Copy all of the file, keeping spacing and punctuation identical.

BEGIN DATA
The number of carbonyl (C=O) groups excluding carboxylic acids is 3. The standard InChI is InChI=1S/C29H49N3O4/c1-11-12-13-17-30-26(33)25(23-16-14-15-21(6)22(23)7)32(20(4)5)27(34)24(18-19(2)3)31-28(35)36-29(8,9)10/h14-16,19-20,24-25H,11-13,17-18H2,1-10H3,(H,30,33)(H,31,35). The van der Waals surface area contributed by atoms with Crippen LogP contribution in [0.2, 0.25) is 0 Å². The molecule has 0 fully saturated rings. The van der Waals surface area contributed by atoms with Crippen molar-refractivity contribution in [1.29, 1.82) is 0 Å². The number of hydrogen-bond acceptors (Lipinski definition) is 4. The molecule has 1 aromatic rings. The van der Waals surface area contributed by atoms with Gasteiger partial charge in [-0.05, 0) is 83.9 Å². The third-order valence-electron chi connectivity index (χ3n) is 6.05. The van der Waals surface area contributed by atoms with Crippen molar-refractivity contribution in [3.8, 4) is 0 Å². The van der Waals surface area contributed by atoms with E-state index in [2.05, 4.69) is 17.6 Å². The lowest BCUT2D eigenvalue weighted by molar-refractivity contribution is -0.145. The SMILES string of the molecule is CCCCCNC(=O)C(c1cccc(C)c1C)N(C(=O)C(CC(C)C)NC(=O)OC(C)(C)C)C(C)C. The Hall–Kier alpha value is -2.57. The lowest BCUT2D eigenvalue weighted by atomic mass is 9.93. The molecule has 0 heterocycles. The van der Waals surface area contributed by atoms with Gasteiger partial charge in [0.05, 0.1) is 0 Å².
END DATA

The number of carbonyl (C=O) groups excluding carboxylic acids is 3. The standard InChI is InChI=1S/C29H49N3O4/c1-11-12-13-17-30-26(33)25(23-16-14-15-21(6)22(23)7)32(20(4)5)27(34)24(18-19(2)3)31-28(35)36-29(8,9)10/h14-16,19-20,24-25H,11-13,17-18H2,1-10H3,(H,30,33)(H,31,35). The van der Waals surface area contributed by atoms with Crippen LogP contribution in [0.2, 0.25) is 0 Å². The molecule has 0 fully saturated rings. The van der Waals surface area contributed by atoms with Crippen molar-refractivity contribution in [1.29, 1.82) is 0 Å². The number of hydrogen-bond acceptors (Lipinski definition) is 4. The molecule has 1 aromatic rings. The van der Waals surface area contributed by atoms with Gasteiger partial charge in [-0.05, 0) is 83.9 Å². The third-order valence-electron chi connectivity index (χ3n) is 6.05. The van der Waals surface area contributed by atoms with Crippen molar-refractivity contribution in [3.8, 4) is 0 Å². The van der Waals surface area contributed by atoms with E-state index in [2.05, 4.69) is 17.6 Å². The lowest BCUT2D eigenvalue weighted by molar-refractivity contribution is -0.145. The SMILES string of the molecule is CCCCCNC(=O)C(c1cccc(C)c1C)N(C(=O)C(CC(C)C)NC(=O)OC(C)(C)C)C(C)C. The Hall–Kier alpha value is -2.57. The lowest BCUT2D eigenvalue weighted by atomic mass is 9.93. The molecule has 0 heterocycles. The van der Waals surface area contributed by atoms with Gasteiger partial charge in [0.05, 0.1) is 0 Å².